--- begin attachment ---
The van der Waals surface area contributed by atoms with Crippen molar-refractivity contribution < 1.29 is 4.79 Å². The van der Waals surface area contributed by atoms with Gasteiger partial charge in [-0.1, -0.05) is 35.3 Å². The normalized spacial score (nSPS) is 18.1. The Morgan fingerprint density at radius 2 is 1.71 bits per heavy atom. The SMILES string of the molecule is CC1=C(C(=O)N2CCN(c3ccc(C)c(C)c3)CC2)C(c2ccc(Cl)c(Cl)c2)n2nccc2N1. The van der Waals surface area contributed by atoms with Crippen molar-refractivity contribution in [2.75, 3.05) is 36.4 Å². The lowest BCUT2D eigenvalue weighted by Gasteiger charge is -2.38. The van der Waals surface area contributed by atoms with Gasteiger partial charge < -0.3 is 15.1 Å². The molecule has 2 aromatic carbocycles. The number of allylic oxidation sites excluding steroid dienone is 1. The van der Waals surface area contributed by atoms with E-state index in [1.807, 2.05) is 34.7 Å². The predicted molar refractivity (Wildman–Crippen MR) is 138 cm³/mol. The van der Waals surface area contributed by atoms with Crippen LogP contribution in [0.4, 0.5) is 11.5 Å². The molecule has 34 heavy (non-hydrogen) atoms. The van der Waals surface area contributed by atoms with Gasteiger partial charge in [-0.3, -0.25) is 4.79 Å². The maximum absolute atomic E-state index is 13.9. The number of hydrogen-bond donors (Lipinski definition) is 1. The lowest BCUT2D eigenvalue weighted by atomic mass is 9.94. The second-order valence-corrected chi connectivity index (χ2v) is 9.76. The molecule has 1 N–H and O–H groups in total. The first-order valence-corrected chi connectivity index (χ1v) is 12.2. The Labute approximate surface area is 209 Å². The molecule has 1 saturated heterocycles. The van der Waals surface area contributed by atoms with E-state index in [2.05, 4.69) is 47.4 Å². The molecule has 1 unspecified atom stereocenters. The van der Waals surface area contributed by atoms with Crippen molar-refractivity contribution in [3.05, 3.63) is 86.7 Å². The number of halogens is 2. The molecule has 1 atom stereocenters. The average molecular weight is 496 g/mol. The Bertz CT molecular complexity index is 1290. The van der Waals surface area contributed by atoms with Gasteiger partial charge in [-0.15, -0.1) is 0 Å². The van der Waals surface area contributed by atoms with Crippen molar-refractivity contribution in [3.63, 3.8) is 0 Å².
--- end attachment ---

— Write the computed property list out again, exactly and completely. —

The van der Waals surface area contributed by atoms with Crippen molar-refractivity contribution < 1.29 is 4.79 Å². The van der Waals surface area contributed by atoms with Gasteiger partial charge in [-0.1, -0.05) is 35.3 Å². The normalized spacial score (nSPS) is 18.1. The Morgan fingerprint density at radius 2 is 1.71 bits per heavy atom. The SMILES string of the molecule is CC1=C(C(=O)N2CCN(c3ccc(C)c(C)c3)CC2)C(c2ccc(Cl)c(Cl)c2)n2nccc2N1. The van der Waals surface area contributed by atoms with Crippen molar-refractivity contribution in [2.75, 3.05) is 36.4 Å². The lowest BCUT2D eigenvalue weighted by Gasteiger charge is -2.38. The van der Waals surface area contributed by atoms with Gasteiger partial charge < -0.3 is 15.1 Å². The molecule has 2 aromatic carbocycles. The number of allylic oxidation sites excluding steroid dienone is 1. The van der Waals surface area contributed by atoms with E-state index in [1.807, 2.05) is 34.7 Å². The predicted molar refractivity (Wildman–Crippen MR) is 138 cm³/mol. The van der Waals surface area contributed by atoms with Crippen LogP contribution in [0.4, 0.5) is 11.5 Å². The molecule has 34 heavy (non-hydrogen) atoms. The van der Waals surface area contributed by atoms with Gasteiger partial charge in [-0.3, -0.25) is 4.79 Å². The maximum absolute atomic E-state index is 13.9. The number of hydrogen-bond donors (Lipinski definition) is 1. The lowest BCUT2D eigenvalue weighted by atomic mass is 9.94. The second-order valence-corrected chi connectivity index (χ2v) is 9.76. The molecule has 1 N–H and O–H groups in total. The first-order valence-corrected chi connectivity index (χ1v) is 12.2. The Labute approximate surface area is 209 Å². The molecule has 1 saturated heterocycles. The van der Waals surface area contributed by atoms with E-state index in [2.05, 4.69) is 47.4 Å². The molecule has 1 unspecified atom stereocenters. The van der Waals surface area contributed by atoms with Crippen molar-refractivity contribution in [3.05, 3.63) is 86.7 Å². The number of halogens is 2. The molecule has 1 atom stereocenters. The average molecular weight is 496 g/mol. The Bertz CT molecular complexity index is 1290. The van der Waals surface area contributed by atoms with Gasteiger partial charge in [-0.15, -0.1) is 0 Å². The van der Waals surface area contributed by atoms with Crippen molar-refractivity contribution in [3.63, 3.8) is 0 Å².